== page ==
If someone asked me how many slices of pizza I wanted for lunch, I would probably say it depends on how large the slices are. Then—even if they told me that each slice was one eighth of a whole pie, or that they themselves were ordering two slices, or even that the slices were coming from Joe’s Pizza—any answer I might give would still be based on relative knowledge and inexact assumptions.

Such is the current situation with the physical presentation of responsive typography on the web. The information at a designer’s disposal for responsive design is virtually nonexistent outside the realm of software. Very little knowledge about the physical presentation of content is available to inform the design. The media query features of today can only relay a very fragmented view of the content’s actual presentation, and related terms from CSS are confusing if not downright misleading.

The immeasurable pachyderm

Among all the physical qualities of web typography, the elephant in the room is the issue of size. I’m not talking about em or rem or “reference pixels” ¹ or even device pixels. I’m talking about real, actual, physical, bona fide, measurable, size!

It’s ridiculous that we can send robots to Mars yet it’s still virtually impossible to render a glyph on a web page and say with confidence: “If you measure this glyph on your screen with a ruler, it will be exactly 10 millimeters wide.” Although actual physical size isn’t always the most important factor in web design, in some cases it is critical. For example, consider content for partially-sighted or low-vision readers: the ability to tweak designs according to physical sizes would enable designers to make conscious design decisions with much more sensitivity to how the type is actually being seen. And even where physical sizing is secondary to relative sizing, why shouldn’t we nevertheless be able to factor in physical size when establishing the relationships between different elements?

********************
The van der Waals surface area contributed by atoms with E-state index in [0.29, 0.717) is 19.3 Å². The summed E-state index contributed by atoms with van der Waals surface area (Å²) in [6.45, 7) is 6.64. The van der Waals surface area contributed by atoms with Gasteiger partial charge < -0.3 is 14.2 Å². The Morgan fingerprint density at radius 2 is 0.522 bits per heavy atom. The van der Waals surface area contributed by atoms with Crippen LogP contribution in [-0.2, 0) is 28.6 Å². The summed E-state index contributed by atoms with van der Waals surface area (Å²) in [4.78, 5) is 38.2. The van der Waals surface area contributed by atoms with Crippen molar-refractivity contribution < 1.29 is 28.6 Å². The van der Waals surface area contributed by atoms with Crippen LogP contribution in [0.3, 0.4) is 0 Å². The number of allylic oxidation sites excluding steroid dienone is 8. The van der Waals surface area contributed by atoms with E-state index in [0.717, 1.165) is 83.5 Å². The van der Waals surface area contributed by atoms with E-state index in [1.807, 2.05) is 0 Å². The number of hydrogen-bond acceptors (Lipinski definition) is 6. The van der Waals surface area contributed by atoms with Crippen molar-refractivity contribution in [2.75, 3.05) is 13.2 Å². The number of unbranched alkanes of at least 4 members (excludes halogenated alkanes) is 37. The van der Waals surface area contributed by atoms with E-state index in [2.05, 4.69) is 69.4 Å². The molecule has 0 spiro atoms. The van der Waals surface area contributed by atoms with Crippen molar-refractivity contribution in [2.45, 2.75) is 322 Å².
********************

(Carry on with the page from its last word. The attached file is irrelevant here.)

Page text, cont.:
Physical considerations ≠ print design

I don’t believe web typography should be a screen-based imitation of print typography. One of the greatest benefits of web typography, and web design in general, is that it is flexible, adaptable, fluidly adjustable, without being locked into any one specific configuration. However(!), that doesn’t mean web designers should be forced to design without any means to address the issues of physical presentation. On the contrary, responsive design will not reach its full potential until it allows the ability to respond to the very important physical variables of digital media.